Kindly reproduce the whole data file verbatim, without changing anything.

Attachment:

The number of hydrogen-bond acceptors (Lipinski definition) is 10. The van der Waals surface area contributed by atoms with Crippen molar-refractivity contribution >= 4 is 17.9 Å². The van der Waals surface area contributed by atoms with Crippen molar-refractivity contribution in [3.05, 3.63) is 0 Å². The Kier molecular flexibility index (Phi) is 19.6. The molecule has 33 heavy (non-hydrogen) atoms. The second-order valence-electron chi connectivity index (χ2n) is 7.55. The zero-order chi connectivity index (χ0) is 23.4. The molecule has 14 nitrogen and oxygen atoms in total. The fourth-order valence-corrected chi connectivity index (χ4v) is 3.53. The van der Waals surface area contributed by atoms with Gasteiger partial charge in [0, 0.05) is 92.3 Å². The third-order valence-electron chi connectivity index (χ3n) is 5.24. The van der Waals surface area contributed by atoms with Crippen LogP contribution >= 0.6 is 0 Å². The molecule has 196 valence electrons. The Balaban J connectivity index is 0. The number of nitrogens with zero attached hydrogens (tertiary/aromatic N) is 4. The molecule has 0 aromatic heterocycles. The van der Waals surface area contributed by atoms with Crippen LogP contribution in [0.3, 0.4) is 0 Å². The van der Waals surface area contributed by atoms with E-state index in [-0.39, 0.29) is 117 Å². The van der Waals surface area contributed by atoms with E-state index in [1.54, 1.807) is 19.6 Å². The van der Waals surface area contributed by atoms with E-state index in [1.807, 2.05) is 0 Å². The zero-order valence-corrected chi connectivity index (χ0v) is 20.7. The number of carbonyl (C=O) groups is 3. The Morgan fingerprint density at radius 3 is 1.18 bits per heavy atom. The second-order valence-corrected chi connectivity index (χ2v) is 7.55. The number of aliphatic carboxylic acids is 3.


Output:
The number of hydrogen-bond acceptors (Lipinski definition) is 10. The van der Waals surface area contributed by atoms with Crippen molar-refractivity contribution >= 4 is 17.9 Å². The van der Waals surface area contributed by atoms with Crippen molar-refractivity contribution in [3.05, 3.63) is 0 Å². The Kier molecular flexibility index (Phi) is 19.6. The molecule has 33 heavy (non-hydrogen) atoms. The second-order valence-electron chi connectivity index (χ2n) is 7.55. The zero-order chi connectivity index (χ0) is 23.4. The molecule has 14 nitrogen and oxygen atoms in total. The fourth-order valence-corrected chi connectivity index (χ4v) is 3.53. The van der Waals surface area contributed by atoms with Gasteiger partial charge in [0, 0.05) is 92.3 Å². The third-order valence-electron chi connectivity index (χ3n) is 5.24. The van der Waals surface area contributed by atoms with Crippen LogP contribution >= 0.6 is 0 Å². The molecule has 196 valence electrons. The Balaban J connectivity index is 0. The number of nitrogens with zero attached hydrogens (tertiary/aromatic N) is 4. The molecule has 0 aromatic heterocycles. The van der Waals surface area contributed by atoms with Crippen LogP contribution in [0.3, 0.4) is 0 Å². The van der Waals surface area contributed by atoms with E-state index in [-0.39, 0.29) is 117 Å². The van der Waals surface area contributed by atoms with E-state index in [1.54, 1.807) is 19.6 Å². The van der Waals surface area contributed by atoms with E-state index in [1.807, 2.05) is 0 Å². The zero-order valence-corrected chi connectivity index (χ0v) is 20.7. The number of carbonyl (C=O) groups is 3. The Morgan fingerprint density at radius 3 is 1.18 bits per heavy atom. The second-order valence-corrected chi connectivity index (χ2v) is 7.55. The number of aliphatic carboxylic acids is 3.